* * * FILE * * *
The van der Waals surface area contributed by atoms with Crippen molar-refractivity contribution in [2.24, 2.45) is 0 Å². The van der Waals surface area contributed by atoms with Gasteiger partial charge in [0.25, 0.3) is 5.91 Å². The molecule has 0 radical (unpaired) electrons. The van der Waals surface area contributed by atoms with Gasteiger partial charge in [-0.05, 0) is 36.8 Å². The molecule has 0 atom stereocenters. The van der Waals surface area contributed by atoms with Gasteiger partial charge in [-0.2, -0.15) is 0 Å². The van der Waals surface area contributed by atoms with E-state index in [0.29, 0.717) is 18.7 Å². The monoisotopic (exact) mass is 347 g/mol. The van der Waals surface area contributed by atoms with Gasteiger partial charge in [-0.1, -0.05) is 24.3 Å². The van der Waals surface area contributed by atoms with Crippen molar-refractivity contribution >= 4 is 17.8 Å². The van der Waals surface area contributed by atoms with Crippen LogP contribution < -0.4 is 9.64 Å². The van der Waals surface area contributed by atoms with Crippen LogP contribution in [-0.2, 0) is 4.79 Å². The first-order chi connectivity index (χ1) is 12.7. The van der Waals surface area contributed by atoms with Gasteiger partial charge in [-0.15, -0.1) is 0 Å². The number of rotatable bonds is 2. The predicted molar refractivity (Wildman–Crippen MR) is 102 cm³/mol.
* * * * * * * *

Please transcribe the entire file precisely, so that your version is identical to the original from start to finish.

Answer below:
The van der Waals surface area contributed by atoms with Crippen molar-refractivity contribution in [2.24, 2.45) is 0 Å². The van der Waals surface area contributed by atoms with Gasteiger partial charge in [0.25, 0.3) is 5.91 Å². The molecule has 0 radical (unpaired) electrons. The van der Waals surface area contributed by atoms with Gasteiger partial charge in [-0.05, 0) is 36.8 Å². The molecule has 0 atom stereocenters. The van der Waals surface area contributed by atoms with Gasteiger partial charge in [-0.2, -0.15) is 0 Å². The van der Waals surface area contributed by atoms with E-state index in [0.29, 0.717) is 18.7 Å². The monoisotopic (exact) mass is 347 g/mol. The van der Waals surface area contributed by atoms with Gasteiger partial charge in [-0.1, -0.05) is 24.3 Å². The van der Waals surface area contributed by atoms with Crippen molar-refractivity contribution >= 4 is 17.8 Å². The van der Waals surface area contributed by atoms with Crippen LogP contribution < -0.4 is 9.64 Å². The van der Waals surface area contributed by atoms with Crippen LogP contribution in [-0.2, 0) is 4.79 Å². The first-order chi connectivity index (χ1) is 12.7. The van der Waals surface area contributed by atoms with Gasteiger partial charge in [-0.15, -0.1) is 0 Å². The number of rotatable bonds is 2. The predicted molar refractivity (Wildman–Crippen MR) is 102 cm³/mol.